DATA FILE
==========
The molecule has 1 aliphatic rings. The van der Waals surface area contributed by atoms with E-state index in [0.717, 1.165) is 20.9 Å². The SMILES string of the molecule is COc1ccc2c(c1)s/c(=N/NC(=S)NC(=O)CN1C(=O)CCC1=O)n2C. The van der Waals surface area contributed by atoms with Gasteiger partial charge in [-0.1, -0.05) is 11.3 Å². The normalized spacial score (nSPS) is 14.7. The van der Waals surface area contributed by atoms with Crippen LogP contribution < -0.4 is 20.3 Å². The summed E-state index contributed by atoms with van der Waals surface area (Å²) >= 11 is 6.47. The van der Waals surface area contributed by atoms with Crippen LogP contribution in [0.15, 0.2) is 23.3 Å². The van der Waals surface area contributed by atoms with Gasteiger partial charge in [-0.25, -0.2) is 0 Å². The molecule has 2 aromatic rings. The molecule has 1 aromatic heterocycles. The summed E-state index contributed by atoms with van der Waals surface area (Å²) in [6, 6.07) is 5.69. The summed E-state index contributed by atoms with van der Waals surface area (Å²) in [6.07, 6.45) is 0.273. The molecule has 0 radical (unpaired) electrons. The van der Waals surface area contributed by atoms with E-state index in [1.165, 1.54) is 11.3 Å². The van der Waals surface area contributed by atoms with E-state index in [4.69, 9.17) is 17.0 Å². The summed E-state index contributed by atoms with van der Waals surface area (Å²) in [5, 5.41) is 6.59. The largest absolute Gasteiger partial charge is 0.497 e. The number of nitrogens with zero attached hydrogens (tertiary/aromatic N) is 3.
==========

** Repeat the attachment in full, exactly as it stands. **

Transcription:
The molecule has 1 aliphatic rings. The van der Waals surface area contributed by atoms with E-state index in [0.717, 1.165) is 20.9 Å². The SMILES string of the molecule is COc1ccc2c(c1)s/c(=N/NC(=S)NC(=O)CN1C(=O)CCC1=O)n2C. The van der Waals surface area contributed by atoms with Gasteiger partial charge in [-0.1, -0.05) is 11.3 Å². The normalized spacial score (nSPS) is 14.7. The van der Waals surface area contributed by atoms with Crippen LogP contribution < -0.4 is 20.3 Å². The summed E-state index contributed by atoms with van der Waals surface area (Å²) >= 11 is 6.47. The van der Waals surface area contributed by atoms with Crippen LogP contribution in [0.15, 0.2) is 23.3 Å². The van der Waals surface area contributed by atoms with Gasteiger partial charge in [-0.25, -0.2) is 0 Å². The molecule has 2 aromatic rings. The molecule has 1 aromatic heterocycles. The summed E-state index contributed by atoms with van der Waals surface area (Å²) in [6, 6.07) is 5.69. The summed E-state index contributed by atoms with van der Waals surface area (Å²) in [6.07, 6.45) is 0.273. The molecule has 0 radical (unpaired) electrons. The van der Waals surface area contributed by atoms with E-state index in [1.165, 1.54) is 11.3 Å². The van der Waals surface area contributed by atoms with E-state index in [4.69, 9.17) is 17.0 Å². The summed E-state index contributed by atoms with van der Waals surface area (Å²) in [5, 5.41) is 6.59. The largest absolute Gasteiger partial charge is 0.497 e. The number of nitrogens with zero attached hydrogens (tertiary/aromatic N) is 3.